We tend to divide the world of organisations into two types or sectors – government and business. And we tend to overlook a third, distinct sector, commonly called the non-profit sector. Non-profit organisations (or ‘non-profits’) are the product of commitments by groups of people to provide a service for themselves or others, to represent their interests or lobby on behalf of others, or to practice a religion. They are not part of government, even though they may perform a public service; neither are they established or operated to make a profit for their owners.
There are some key features to non-profit organisations. I need you to know them all.
- They are organisations. They have a set of rules or a constitution that gives it a life beyond the group that began it.
- They may be formally incorporated. A legal term meaning that the organisation has a legal identity independent of its members.
- Are private organisations, institutionally separate from the State. That is, they are not directly subject to government control or direction.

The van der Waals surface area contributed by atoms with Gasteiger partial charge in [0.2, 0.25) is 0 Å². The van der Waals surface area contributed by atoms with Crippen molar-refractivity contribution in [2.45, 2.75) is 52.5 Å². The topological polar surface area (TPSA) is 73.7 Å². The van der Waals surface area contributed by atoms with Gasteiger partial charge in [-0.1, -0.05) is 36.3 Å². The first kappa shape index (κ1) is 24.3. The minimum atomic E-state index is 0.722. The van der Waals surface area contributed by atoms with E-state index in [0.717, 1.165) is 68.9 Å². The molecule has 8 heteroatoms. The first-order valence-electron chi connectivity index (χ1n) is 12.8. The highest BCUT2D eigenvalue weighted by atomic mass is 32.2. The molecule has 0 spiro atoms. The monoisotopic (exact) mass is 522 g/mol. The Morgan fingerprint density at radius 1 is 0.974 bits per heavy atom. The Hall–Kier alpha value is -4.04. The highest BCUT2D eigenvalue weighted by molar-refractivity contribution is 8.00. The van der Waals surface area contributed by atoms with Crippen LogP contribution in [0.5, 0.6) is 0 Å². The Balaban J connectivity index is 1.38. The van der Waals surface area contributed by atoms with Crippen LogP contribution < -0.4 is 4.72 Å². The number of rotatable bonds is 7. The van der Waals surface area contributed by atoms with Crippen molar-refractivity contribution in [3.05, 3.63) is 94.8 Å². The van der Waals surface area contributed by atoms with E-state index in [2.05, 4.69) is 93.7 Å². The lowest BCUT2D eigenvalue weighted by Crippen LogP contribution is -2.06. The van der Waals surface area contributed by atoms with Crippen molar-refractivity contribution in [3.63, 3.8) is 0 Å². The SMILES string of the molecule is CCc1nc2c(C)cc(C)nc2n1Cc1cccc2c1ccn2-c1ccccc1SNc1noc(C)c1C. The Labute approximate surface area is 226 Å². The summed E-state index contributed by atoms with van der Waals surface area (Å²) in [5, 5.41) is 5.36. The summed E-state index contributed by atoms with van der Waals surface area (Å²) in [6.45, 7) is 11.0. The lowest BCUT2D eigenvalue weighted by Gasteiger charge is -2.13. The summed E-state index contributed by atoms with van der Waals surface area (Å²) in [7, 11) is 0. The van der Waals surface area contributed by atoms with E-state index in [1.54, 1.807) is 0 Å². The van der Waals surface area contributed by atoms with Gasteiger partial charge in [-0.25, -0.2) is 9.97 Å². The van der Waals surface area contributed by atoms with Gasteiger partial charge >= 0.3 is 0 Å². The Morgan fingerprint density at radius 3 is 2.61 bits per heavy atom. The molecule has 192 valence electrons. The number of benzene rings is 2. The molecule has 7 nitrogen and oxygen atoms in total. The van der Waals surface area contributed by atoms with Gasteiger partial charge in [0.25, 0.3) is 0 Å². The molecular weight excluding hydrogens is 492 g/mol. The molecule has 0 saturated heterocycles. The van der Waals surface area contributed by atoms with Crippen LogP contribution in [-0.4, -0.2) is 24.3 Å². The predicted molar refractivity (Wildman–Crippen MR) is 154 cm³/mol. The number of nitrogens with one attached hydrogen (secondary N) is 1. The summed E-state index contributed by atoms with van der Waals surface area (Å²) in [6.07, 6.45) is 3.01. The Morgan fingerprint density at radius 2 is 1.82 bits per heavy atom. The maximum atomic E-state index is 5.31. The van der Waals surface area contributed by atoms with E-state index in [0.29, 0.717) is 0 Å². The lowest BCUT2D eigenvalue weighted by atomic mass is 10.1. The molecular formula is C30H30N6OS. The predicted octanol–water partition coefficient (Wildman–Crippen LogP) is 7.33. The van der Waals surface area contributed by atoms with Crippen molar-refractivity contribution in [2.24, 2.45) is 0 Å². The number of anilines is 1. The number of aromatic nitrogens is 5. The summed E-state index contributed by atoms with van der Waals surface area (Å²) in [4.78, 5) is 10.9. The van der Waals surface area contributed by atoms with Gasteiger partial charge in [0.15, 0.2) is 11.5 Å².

- Operate on a ‘not-for-profit’ basis (do not return profits to owners). While in some respects they are like private, for-profit companies, they differ from the latter in that they do not distribute any surplus or profit they might make to their members.
- Possess significant elements of voluntary contribution. Most non-profits rely entirely on work performed without pay by their members or supporters.
- With very few exceptions, non-profit organisations are member-owned organisations and are therefore self-governing.
- The financing of non-profits is complicated (more so than for government or for-profit organisations of similar size.